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# 1  
Old 11-26-2000
In my script let's call it myfile, I want to have an option where the script changes the time format(military to standard). But to have the script change - you run the script but instead of at the command line you type: myfile,
you type myfile -r.
Now if I remember correctly I have to include:
echo $#
in my script but is that all.(# means just one argument if I remember)
Or am I missing something, also if I had a -t -w -j option would I just use:
echo $####(for 4 arguments).
Thanks.
# 2  
Old 11-27-2000
$# is a shell variable which holds the number of arguments you passed to your shell script. So, if you ran:
myfile -r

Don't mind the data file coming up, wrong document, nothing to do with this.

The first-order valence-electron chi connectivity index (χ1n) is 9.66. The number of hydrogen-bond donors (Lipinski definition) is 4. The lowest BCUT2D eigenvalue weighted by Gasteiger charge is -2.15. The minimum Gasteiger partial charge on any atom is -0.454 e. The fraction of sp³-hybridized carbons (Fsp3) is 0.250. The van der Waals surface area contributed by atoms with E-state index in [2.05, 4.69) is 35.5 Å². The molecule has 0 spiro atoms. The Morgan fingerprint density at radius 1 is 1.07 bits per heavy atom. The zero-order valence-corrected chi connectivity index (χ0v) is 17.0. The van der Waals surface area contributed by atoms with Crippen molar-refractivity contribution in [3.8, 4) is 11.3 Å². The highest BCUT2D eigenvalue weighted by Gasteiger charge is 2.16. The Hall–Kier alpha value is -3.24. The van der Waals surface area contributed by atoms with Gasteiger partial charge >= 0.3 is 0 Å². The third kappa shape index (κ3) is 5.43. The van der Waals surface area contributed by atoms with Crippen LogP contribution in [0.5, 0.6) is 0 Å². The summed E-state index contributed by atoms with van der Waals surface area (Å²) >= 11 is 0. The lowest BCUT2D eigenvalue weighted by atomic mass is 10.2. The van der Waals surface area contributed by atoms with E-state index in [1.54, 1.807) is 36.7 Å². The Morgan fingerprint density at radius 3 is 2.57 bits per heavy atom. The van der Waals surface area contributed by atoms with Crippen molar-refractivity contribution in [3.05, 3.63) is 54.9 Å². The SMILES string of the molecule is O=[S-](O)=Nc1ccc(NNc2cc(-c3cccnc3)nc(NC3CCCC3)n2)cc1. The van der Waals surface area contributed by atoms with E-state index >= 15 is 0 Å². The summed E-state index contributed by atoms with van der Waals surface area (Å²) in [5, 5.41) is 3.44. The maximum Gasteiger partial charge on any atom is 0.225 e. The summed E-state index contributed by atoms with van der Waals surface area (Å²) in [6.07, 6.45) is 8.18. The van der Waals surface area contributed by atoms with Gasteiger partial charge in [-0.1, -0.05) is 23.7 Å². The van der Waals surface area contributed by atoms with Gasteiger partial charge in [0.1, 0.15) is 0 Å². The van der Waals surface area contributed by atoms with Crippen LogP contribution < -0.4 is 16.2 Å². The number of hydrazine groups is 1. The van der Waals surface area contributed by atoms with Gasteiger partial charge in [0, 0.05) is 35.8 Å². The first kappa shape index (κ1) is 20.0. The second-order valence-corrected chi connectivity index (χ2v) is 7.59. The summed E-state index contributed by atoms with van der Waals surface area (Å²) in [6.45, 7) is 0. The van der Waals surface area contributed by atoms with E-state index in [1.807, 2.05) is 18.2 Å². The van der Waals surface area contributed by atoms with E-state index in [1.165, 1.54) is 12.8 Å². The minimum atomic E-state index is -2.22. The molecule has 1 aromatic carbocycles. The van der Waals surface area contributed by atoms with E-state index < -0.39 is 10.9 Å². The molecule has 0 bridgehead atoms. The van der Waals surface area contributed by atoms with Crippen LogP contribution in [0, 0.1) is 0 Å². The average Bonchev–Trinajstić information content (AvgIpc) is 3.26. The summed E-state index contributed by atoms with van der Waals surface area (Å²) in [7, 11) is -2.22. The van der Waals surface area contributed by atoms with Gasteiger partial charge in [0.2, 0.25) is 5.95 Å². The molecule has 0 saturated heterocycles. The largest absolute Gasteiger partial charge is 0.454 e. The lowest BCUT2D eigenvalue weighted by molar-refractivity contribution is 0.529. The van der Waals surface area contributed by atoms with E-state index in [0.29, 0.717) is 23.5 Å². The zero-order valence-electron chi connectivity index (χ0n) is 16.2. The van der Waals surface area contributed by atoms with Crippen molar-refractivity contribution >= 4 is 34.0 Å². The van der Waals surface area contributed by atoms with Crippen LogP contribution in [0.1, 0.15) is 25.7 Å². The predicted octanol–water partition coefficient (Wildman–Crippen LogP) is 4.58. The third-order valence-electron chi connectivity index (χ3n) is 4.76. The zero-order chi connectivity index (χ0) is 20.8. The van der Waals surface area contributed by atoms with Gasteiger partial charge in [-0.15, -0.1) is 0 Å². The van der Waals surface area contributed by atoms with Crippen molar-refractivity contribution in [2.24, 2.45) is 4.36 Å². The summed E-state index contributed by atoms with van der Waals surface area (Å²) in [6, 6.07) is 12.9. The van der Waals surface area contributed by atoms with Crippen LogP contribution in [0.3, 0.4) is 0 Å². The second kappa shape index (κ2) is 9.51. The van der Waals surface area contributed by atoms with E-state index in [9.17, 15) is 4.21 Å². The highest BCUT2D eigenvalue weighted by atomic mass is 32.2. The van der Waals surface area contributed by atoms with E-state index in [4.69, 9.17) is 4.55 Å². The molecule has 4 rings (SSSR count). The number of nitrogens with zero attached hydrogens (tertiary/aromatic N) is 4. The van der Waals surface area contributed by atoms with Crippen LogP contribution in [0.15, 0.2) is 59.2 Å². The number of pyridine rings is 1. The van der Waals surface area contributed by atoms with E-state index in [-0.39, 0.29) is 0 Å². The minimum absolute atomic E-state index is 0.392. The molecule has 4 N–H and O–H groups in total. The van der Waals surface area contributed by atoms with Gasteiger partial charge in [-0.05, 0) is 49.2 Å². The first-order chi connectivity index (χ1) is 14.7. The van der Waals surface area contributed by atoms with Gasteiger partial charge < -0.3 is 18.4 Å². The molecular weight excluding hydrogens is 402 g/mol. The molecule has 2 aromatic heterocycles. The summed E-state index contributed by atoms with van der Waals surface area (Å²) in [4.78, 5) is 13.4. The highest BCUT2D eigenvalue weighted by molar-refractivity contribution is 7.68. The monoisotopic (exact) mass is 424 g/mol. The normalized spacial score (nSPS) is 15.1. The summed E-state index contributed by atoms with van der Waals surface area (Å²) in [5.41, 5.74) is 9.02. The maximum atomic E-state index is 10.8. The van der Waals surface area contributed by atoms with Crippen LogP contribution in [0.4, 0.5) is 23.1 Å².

Then $# would be set to 1. 'echo $#' would output '1' to the screen.



[Edited by Neo on 11-27-2000 at 11:59 PM]
# 3  
Old 11-28-2000
Quick Test Case (Example)

Create a file called 'test' with only one line in the script: echo $#

Make sure you chmod 755 test and then run:

./test

Note the results will be 0.

Then run ./test a b c

Note the results will be 3, just like PxT describes in his reply.
 

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